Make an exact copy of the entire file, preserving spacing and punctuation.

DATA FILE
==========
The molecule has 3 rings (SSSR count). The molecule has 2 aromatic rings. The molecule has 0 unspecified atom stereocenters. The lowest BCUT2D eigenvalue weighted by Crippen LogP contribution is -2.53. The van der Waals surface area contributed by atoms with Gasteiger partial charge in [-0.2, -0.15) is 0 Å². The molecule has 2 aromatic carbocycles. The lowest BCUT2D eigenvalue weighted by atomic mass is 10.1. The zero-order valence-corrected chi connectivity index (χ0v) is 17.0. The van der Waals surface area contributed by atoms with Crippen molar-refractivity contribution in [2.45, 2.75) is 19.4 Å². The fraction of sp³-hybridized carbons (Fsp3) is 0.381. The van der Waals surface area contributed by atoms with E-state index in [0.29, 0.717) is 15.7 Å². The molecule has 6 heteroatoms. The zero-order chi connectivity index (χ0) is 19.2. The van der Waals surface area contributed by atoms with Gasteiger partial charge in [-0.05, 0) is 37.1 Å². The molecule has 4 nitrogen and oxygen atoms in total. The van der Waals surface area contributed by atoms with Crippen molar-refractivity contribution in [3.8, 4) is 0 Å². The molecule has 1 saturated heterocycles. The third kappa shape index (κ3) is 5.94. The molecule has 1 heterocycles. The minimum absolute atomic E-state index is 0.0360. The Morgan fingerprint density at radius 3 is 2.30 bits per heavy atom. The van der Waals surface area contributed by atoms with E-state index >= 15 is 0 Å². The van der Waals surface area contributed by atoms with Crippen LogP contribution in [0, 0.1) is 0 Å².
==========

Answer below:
The molecule has 3 rings (SSSR count). The molecule has 2 aromatic rings. The molecule has 0 unspecified atom stereocenters. The lowest BCUT2D eigenvalue weighted by Crippen LogP contribution is -2.53. The van der Waals surface area contributed by atoms with Gasteiger partial charge in [-0.2, -0.15) is 0 Å². The molecule has 2 aromatic carbocycles. The lowest BCUT2D eigenvalue weighted by atomic mass is 10.1. The zero-order valence-corrected chi connectivity index (χ0v) is 17.0. The van der Waals surface area contributed by atoms with Crippen molar-refractivity contribution in [2.45, 2.75) is 19.4 Å². The fraction of sp³-hybridized carbons (Fsp3) is 0.381. The van der Waals surface area contributed by atoms with E-state index in [0.29, 0.717) is 15.7 Å². The molecule has 6 heteroatoms. The zero-order chi connectivity index (χ0) is 19.2. The van der Waals surface area contributed by atoms with Gasteiger partial charge in [-0.05, 0) is 37.1 Å². The molecule has 4 nitrogen and oxygen atoms in total. The van der Waals surface area contributed by atoms with Crippen molar-refractivity contribution in [3.8, 4) is 0 Å². The molecule has 1 saturated heterocycles. The third kappa shape index (κ3) is 5.94. The molecule has 1 heterocycles. The minimum absolute atomic E-state index is 0.0360. The Morgan fingerprint density at radius 3 is 2.30 bits per heavy atom. The van der Waals surface area contributed by atoms with E-state index >= 15 is 0 Å². The van der Waals surface area contributed by atoms with Crippen LogP contribution in [0, 0.1) is 0 Å².